Thursday, August 05, 2010

Using Lasers to Treat Vitreous Floaters: Laser Vitreolysis – Part 2

Dr. Scott Geller was the first ophthalmologist in the United States to use a laser to treat eye floaters. He was trained by Dr. Franz Fankenhauser of Switzerland, probably the first ophthalmologist to use his YAG laser in doing work in the vitreous.

When I asked Dr. Geller how he got started using his laser to treat floaters, he told me that he would like to think about it and write about his experience. Here, in his own words are his recollections:

The Origin of Clinical Laser Vitreolysis

Scott Geller MD

In the mid 1980’s I had just started my practice. During residency at Sinai Hospital in Detroit, which was affiliated with the Kresge Eye Institute, my chief, Hugh Beckman MD had a focused interest in ophthalmic lasers (which were just gaining widespread use), and had one of the best laser research labs under the direction of Terry Fuller PhD. The Q-Switched YAG had just been approved by the FDA for general use (1983), and I took the very first clinical course from Leeds Katzen MD in Baltimore.

At that time it was rare for an ophthalmologist to have his own laser. Most ophthalmologists used argon lasers owned by their hospitals. Trabeculoplasty had just been described, and YAG capsulotomy/iridotomy had just been introduced.

Not really cognizant of ophthalmologist jealousies and hospital politics, my request that the Department of Surgery of my hospital purchase an argon and YAG was unanimously opposed by the existing ophthalmic attending staff. The new kid on the block must have been out of his mind!

So I made the decision to buy my own. Those were the days when medicine was a profession free of government price fixing and manipulation, and I felt sure I could recover the substantial cost of acquisition, even without an established patient base.

That year the Academy Meeting had about 6 companies marketing the newest thing, the ophthalmic YAG laser. (This must have been 1983 or 1984.)

I came upon the LASAG company display and met the young President of the division, Heinz Greuder. The laser he was making was huge, easily 4 or 5 times the size of the other manufacturers. And so was the price….easily $300,000 in today’s depreciated dollars.

I asked why the price difference, and was asked a question in return: “What exactly do you know about laser physics, Dr. Geller?” Even though I had taken a course, my knowledge of the mechanics was basic, that is, not much. “Sit down with me for twenty minutes and let me educate you.” I was given the complete rundown of the optics, beam quality, precision, aiming etc. This laser was capable of both Q-switched and free running modes, allowing trans-scleral photocoagulation, and what we now call selective laser trabeculoplasty for glaucoma. “Prof. (Franz) Fankhauser made this laser especially to work in the vitreous…’ll get referrals from your Retina colleagues to cut diabetic membranes !! “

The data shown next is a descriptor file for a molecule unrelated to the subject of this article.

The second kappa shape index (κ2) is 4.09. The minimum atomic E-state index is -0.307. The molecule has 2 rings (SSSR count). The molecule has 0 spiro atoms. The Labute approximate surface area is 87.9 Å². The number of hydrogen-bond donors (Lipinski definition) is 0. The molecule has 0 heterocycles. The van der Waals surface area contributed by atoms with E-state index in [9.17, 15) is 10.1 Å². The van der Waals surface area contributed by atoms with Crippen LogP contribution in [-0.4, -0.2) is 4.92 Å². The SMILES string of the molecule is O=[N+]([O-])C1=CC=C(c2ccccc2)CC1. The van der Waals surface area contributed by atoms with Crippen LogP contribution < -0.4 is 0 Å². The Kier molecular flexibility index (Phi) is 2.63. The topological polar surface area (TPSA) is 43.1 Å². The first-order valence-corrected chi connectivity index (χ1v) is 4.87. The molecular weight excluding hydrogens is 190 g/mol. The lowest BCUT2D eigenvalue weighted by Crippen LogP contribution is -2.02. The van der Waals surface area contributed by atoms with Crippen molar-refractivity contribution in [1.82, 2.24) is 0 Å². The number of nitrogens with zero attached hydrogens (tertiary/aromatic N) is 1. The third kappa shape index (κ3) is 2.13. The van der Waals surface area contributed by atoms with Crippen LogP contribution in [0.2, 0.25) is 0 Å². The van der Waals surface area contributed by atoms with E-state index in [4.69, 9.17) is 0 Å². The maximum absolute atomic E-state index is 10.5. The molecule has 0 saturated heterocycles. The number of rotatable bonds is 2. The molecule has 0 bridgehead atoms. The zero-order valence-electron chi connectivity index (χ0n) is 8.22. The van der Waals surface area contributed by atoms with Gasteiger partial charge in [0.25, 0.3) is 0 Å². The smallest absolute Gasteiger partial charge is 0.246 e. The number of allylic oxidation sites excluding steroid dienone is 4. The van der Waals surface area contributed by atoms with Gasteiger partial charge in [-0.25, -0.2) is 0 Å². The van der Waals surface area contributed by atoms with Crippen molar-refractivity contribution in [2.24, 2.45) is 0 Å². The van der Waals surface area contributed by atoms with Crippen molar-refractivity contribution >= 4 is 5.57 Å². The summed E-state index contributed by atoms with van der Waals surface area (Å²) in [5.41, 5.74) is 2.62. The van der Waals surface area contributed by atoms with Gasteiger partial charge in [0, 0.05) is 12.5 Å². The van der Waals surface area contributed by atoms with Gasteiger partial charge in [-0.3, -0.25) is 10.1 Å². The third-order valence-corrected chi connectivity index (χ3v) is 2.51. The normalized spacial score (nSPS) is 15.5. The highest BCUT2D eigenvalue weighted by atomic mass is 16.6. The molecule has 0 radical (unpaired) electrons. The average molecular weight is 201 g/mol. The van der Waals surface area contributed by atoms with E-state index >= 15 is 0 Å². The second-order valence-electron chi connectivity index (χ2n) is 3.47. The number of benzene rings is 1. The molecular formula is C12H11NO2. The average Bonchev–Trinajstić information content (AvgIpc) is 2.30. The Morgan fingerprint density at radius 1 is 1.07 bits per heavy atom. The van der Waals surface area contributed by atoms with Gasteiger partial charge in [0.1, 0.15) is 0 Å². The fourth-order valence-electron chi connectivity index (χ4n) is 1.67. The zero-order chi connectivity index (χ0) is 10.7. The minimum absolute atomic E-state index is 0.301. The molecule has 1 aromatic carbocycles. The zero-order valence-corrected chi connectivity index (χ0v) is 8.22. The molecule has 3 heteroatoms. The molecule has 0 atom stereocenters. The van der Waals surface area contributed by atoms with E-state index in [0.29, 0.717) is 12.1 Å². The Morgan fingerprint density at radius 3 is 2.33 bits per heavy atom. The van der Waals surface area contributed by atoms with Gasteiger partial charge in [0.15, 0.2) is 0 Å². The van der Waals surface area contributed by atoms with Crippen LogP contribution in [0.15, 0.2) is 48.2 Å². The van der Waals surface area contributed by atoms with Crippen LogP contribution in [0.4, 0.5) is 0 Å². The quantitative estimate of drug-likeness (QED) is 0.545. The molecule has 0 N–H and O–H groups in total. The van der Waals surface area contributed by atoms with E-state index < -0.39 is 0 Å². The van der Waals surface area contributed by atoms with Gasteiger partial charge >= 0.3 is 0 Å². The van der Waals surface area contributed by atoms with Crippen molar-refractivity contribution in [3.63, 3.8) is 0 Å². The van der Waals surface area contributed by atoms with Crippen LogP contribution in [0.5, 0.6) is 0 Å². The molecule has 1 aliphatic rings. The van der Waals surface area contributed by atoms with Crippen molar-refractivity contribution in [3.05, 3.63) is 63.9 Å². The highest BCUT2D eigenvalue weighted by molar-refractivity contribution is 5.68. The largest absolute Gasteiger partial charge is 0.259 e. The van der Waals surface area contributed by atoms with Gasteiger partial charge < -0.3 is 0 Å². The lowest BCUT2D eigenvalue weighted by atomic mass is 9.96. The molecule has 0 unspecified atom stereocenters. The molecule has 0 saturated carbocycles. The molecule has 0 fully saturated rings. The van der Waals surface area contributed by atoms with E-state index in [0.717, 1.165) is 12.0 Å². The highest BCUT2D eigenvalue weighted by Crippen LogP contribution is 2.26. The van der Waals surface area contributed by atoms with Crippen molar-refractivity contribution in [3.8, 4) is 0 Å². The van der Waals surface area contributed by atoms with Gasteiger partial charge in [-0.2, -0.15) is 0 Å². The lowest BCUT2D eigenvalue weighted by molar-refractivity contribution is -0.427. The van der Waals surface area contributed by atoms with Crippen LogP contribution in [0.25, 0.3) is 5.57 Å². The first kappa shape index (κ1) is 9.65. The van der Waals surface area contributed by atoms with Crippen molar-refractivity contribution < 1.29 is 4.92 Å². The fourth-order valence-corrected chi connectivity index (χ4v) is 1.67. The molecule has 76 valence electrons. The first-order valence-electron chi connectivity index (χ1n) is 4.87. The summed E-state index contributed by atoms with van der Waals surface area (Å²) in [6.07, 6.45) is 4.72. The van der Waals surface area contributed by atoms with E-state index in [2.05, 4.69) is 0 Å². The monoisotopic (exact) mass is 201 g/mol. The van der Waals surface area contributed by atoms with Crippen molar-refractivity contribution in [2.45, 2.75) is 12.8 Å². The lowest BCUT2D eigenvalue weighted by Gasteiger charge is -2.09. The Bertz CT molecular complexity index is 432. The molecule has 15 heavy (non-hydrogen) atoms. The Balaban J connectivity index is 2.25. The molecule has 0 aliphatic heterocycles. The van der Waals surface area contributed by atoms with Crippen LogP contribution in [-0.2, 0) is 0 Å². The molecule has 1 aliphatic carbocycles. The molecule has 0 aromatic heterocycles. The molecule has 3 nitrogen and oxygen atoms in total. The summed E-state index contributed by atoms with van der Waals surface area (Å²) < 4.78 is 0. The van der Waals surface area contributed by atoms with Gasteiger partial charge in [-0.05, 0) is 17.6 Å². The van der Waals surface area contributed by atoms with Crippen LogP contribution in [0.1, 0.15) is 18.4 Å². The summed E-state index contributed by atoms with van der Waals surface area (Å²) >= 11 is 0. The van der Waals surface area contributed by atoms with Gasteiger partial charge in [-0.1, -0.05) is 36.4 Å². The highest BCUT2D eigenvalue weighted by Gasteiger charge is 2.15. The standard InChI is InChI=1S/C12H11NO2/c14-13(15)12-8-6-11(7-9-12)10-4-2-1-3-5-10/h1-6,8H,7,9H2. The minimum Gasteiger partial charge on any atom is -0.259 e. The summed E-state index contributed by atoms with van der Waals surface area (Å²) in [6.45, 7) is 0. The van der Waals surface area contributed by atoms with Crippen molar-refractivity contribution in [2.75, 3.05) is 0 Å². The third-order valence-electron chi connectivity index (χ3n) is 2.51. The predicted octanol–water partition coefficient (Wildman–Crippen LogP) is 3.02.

I was convinced. I wanted the best machine made – the top of the line – and this was it. Part of the deal was that the company would send me to the University Eye Clinic in Bern, Switzerland, to take the laser course being offered by the world’s most experienced ophthalmologist, Prof. Fankhauser. I had the rare opportunity to study under the master, and learned the delicate techniques needed to work 2 or 3 mm from the retina or the crystalline lens. I was the only American of the 6 or 7 ophthalmologists there.

I do not remember who eye floater patient #1 was. But I do recall that it was a significant fibrillar mass in the mid vitreous obstructing vision in a phakic patient.

I had taken extensive training from the Master, and I knew the envelope of safety. I had absolutely no hesitation in applying this knowledge and ability to a condition no ophthalmologist had pursued – obstructive vitreous eye floaters.

That first success was followed by many others, and I had developed a reputation that resulted in a worldwide patient base.

I presented my first paper on clinical results at the International Congress of Ophthalmology, Singapore, 1989. This was followed by presentations at the European Society of Cataract and Refractive Surgery, Prague, 1997; European Congress of Ophthalmology, Istanbul, 2000; Florida Society of Ophthalmology 2002; and the World Ophthalmology Congress, Berlin, 2010.

In 2000, I trained John Karhickoff MD (and lasered his floaters). He has subsequently written the only textbook on the subject. Several other foreign ophthalmologists have been trained and advised, and have set up their own facilities.

But after doing 10,000 – 20,000 laser vitreolysis procedures over a 25 year period, nothing puzzles me more than the lack of interest of most ophthalmologists. And the dogmatic belief that it doesn’t work.

I have a simple answer to that…………ask the patient.!!

For the rest of the story, please see Part 1; Using Lasers to Treat Vitreous Floaters: Laser Vitreolysis


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